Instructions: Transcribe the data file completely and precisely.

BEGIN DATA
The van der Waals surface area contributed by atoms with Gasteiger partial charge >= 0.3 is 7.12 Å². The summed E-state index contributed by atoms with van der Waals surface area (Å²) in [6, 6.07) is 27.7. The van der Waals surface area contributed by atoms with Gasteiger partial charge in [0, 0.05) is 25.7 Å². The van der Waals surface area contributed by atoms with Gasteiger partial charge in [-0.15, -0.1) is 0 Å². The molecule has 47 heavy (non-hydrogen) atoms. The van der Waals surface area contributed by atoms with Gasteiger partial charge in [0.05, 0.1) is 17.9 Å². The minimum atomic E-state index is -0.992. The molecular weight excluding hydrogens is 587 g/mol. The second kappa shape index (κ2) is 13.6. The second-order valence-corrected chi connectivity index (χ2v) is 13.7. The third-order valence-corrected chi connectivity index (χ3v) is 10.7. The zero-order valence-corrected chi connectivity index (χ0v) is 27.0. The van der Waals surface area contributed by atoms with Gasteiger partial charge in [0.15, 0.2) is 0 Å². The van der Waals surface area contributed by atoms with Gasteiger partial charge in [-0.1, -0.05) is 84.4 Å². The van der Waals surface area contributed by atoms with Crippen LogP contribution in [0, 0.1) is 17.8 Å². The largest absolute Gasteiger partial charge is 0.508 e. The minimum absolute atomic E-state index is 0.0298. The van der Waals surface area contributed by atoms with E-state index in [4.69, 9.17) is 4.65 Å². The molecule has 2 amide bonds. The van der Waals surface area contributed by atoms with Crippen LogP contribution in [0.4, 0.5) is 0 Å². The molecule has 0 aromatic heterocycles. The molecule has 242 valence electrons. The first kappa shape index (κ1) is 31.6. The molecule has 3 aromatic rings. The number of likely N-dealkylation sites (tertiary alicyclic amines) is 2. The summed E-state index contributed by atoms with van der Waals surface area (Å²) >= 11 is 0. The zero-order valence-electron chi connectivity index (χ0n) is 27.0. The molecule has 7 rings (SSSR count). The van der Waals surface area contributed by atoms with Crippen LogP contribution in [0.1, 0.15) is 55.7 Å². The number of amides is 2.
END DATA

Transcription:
The van der Waals surface area contributed by atoms with Gasteiger partial charge >= 0.3 is 7.12 Å². The summed E-state index contributed by atoms with van der Waals surface area (Å²) in [6, 6.07) is 27.7. The van der Waals surface area contributed by atoms with Gasteiger partial charge in [0, 0.05) is 25.7 Å². The van der Waals surface area contributed by atoms with Gasteiger partial charge in [-0.15, -0.1) is 0 Å². The molecule has 47 heavy (non-hydrogen) atoms. The van der Waals surface area contributed by atoms with Gasteiger partial charge in [0.05, 0.1) is 17.9 Å². The minimum atomic E-state index is -0.992. The molecular weight excluding hydrogens is 587 g/mol. The second kappa shape index (κ2) is 13.6. The second-order valence-corrected chi connectivity index (χ2v) is 13.7. The third-order valence-corrected chi connectivity index (χ3v) is 10.7. The zero-order valence-corrected chi connectivity index (χ0v) is 27.0. The van der Waals surface area contributed by atoms with Gasteiger partial charge in [0.15, 0.2) is 0 Å². The van der Waals surface area contributed by atoms with Gasteiger partial charge in [-0.1, -0.05) is 84.4 Å². The van der Waals surface area contributed by atoms with Crippen LogP contribution in [0, 0.1) is 17.8 Å². The largest absolute Gasteiger partial charge is 0.508 e. The minimum absolute atomic E-state index is 0.0298. The van der Waals surface area contributed by atoms with E-state index in [4.69, 9.17) is 4.65 Å². The molecule has 2 amide bonds. The van der Waals surface area contributed by atoms with Crippen LogP contribution in [0.4, 0.5) is 0 Å². The molecule has 0 aromatic heterocycles. The molecule has 242 valence electrons. The first kappa shape index (κ1) is 31.6. The molecule has 3 aromatic rings. The number of likely N-dealkylation sites (tertiary alicyclic amines) is 2. The summed E-state index contributed by atoms with van der Waals surface area (Å²) >= 11 is 0. The zero-order valence-electron chi connectivity index (χ0n) is 27.0. The molecule has 7 rings (SSSR count). The van der Waals surface area contributed by atoms with Crippen LogP contribution in [0.1, 0.15) is 55.7 Å². The number of amides is 2.